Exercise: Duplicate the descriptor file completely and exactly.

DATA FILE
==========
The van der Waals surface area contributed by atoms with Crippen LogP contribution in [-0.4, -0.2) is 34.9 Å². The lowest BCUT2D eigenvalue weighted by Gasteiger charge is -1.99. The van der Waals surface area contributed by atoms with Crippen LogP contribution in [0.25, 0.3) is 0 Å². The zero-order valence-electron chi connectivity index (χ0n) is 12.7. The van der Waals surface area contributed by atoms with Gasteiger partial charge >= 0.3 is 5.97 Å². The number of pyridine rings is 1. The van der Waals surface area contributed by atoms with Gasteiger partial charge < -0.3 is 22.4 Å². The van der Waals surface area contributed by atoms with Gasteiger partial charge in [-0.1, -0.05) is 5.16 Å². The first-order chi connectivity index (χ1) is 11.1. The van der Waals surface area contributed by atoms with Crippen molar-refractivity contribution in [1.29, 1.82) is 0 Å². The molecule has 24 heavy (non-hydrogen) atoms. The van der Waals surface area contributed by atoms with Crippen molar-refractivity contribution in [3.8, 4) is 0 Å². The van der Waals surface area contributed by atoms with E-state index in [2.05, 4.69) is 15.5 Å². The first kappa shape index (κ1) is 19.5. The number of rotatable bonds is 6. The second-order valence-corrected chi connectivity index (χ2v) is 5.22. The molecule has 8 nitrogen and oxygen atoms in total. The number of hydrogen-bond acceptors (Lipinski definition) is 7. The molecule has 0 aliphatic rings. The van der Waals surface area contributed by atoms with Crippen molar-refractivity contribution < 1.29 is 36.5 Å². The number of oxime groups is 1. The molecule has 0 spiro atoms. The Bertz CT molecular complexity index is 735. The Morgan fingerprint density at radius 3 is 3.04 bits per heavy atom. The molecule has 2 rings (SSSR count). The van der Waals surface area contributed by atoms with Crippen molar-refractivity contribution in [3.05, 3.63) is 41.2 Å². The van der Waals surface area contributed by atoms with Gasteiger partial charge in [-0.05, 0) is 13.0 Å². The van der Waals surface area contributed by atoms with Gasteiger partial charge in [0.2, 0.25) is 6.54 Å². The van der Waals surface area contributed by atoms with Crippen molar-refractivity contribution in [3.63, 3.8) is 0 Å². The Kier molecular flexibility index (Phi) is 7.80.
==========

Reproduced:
The van der Waals surface area contributed by atoms with Crippen LogP contribution in [-0.4, -0.2) is 34.9 Å². The lowest BCUT2D eigenvalue weighted by Gasteiger charge is -1.99. The van der Waals surface area contributed by atoms with Crippen LogP contribution in [0.25, 0.3) is 0 Å². The zero-order valence-electron chi connectivity index (χ0n) is 12.7. The van der Waals surface area contributed by atoms with Gasteiger partial charge >= 0.3 is 5.97 Å². The number of pyridine rings is 1. The van der Waals surface area contributed by atoms with Gasteiger partial charge < -0.3 is 22.4 Å². The van der Waals surface area contributed by atoms with Gasteiger partial charge in [-0.1, -0.05) is 5.16 Å². The first-order chi connectivity index (χ1) is 11.1. The van der Waals surface area contributed by atoms with Crippen molar-refractivity contribution in [1.29, 1.82) is 0 Å². The molecule has 24 heavy (non-hydrogen) atoms. The van der Waals surface area contributed by atoms with Crippen molar-refractivity contribution in [3.8, 4) is 0 Å². The van der Waals surface area contributed by atoms with E-state index in [2.05, 4.69) is 15.5 Å². The first kappa shape index (κ1) is 19.5. The number of rotatable bonds is 6. The second-order valence-corrected chi connectivity index (χ2v) is 5.22. The molecule has 8 nitrogen and oxygen atoms in total. The number of hydrogen-bond acceptors (Lipinski definition) is 7. The molecule has 0 aliphatic rings. The van der Waals surface area contributed by atoms with Crippen molar-refractivity contribution < 1.29 is 36.5 Å². The number of oxime groups is 1. The molecule has 0 spiro atoms. The Bertz CT molecular complexity index is 735. The Morgan fingerprint density at radius 3 is 3.04 bits per heavy atom. The molecule has 2 rings (SSSR count). The van der Waals surface area contributed by atoms with Crippen molar-refractivity contribution in [3.05, 3.63) is 41.2 Å². The van der Waals surface area contributed by atoms with Gasteiger partial charge in [-0.05, 0) is 13.0 Å². The van der Waals surface area contributed by atoms with Gasteiger partial charge in [0.2, 0.25) is 6.54 Å². The van der Waals surface area contributed by atoms with Crippen molar-refractivity contribution in [3.63, 3.8) is 0 Å². The Kier molecular flexibility index (Phi) is 7.80.